I went away to seminary. The son of a dean of my seminary married a Buddhist and set up a Buddhist altar in his house after graduating from Talbot Seminary. I struggled through a lot of that kind of stuff. Then I went to a church, and I baptized a guy who was a porno filmmaker, and within two months he was back making porno films.
And as a pastor I have seen them come and go and come and go and come and go, and trying in my own heart to assess the nature of true conversion was very much a personal struggle with me, not a theological one.
And then I began to study the Gospel of Matthew, and I preached in Matthew for eight years at our church.
And in that process of going through Matthew, I began to come to grips with the whole gospel record, because I was doing a study of the synoptics and John at the same time. And I began to fix on how Jesus evangelized and what He called for and so forth.
And, born out of that, I began to look at the church at large. I began to look, for one thing, at the charismatic movement, which, I say this with compassion in my heart, has been, without question, the most disruptive, disastrous thing that’s happened to the church in the last 50 years. It has devastated the church in America in a number of ways. I wish I had time to go into them.
And then coming behind it this psychological salvation stuff. The combination of this has created the illusion of salvation in our society. I’m not trying to…I’m not trying to make people insecure. I’m just trying to make sure there aren’t some people thinking they’re on their way to heaven who are going to wake up in hell and fulfill Matthew 7:21-23 and say, “Lord, Lord, what about us?” That, to me, is the most frightening passage in all of Scripture.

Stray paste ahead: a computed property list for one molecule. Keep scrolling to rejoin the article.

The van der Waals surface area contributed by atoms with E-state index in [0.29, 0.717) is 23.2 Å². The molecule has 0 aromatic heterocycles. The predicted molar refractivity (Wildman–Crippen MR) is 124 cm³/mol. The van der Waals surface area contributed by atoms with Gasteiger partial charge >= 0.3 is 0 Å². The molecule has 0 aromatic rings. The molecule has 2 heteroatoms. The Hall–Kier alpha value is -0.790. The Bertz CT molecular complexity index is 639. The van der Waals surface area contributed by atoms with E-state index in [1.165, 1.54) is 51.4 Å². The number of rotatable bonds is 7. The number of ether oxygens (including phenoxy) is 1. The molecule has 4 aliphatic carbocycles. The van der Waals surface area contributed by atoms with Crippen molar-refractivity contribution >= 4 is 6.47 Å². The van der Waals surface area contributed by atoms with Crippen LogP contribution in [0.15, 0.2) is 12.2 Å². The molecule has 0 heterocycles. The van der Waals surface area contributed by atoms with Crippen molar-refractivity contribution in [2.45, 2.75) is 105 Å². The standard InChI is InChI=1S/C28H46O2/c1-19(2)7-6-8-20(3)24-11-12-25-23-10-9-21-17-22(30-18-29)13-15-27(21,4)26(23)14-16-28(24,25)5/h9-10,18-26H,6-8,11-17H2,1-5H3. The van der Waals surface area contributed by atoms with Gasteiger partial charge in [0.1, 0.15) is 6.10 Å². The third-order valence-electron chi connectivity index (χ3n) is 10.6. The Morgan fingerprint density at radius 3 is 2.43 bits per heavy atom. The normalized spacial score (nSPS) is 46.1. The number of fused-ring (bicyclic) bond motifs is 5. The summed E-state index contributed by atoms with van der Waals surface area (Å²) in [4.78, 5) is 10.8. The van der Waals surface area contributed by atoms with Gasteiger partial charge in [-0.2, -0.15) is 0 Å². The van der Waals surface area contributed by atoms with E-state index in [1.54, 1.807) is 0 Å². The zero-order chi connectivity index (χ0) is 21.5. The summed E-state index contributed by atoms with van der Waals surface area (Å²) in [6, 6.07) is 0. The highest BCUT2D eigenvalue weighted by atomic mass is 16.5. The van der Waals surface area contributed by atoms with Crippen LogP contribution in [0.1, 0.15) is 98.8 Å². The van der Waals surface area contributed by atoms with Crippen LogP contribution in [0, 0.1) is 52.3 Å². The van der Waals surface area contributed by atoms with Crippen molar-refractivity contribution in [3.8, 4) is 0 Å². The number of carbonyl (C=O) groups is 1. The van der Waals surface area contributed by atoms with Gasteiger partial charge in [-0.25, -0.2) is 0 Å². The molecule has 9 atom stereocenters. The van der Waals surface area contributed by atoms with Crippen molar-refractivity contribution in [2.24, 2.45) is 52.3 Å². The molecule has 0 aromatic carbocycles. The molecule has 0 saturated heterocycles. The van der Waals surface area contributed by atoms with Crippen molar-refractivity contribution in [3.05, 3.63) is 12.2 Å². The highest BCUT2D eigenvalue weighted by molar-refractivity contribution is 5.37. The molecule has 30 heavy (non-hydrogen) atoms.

It’d be one thing to go to hell and know you were going there. It’d be one thing to go to hell and not expect anything different. It’d be another thing to go to hell and wonder why you got there when you thought you were a Christian. I just don’t want any responsibility in my life, or any irresponsibility with regard to that doctrine.
So that’s really what motivated me, through the years just going over that and trying to deal with the reality of that issue. And then watching people who name the name of Christ but their life is the same.
One very moving experience, I was with the president of a seminary and we were driving along, and we passed a liquor store. It was all glass, and it was lit on the inside with lights in the middle that shot through all the liquor and through the windows, too, at night. It looked like a diamond.
I said, “That is unbelievable. Look at all that liquor.” And he said, “Wow, yeah.” He said, “There’s a lot of those stores in our city and they’re owned by a guy in my Sunday School class.” I think I mentioned it in the book. I said, “You’ve got to be kidding me.” He says, “Oh, he’s in the class.”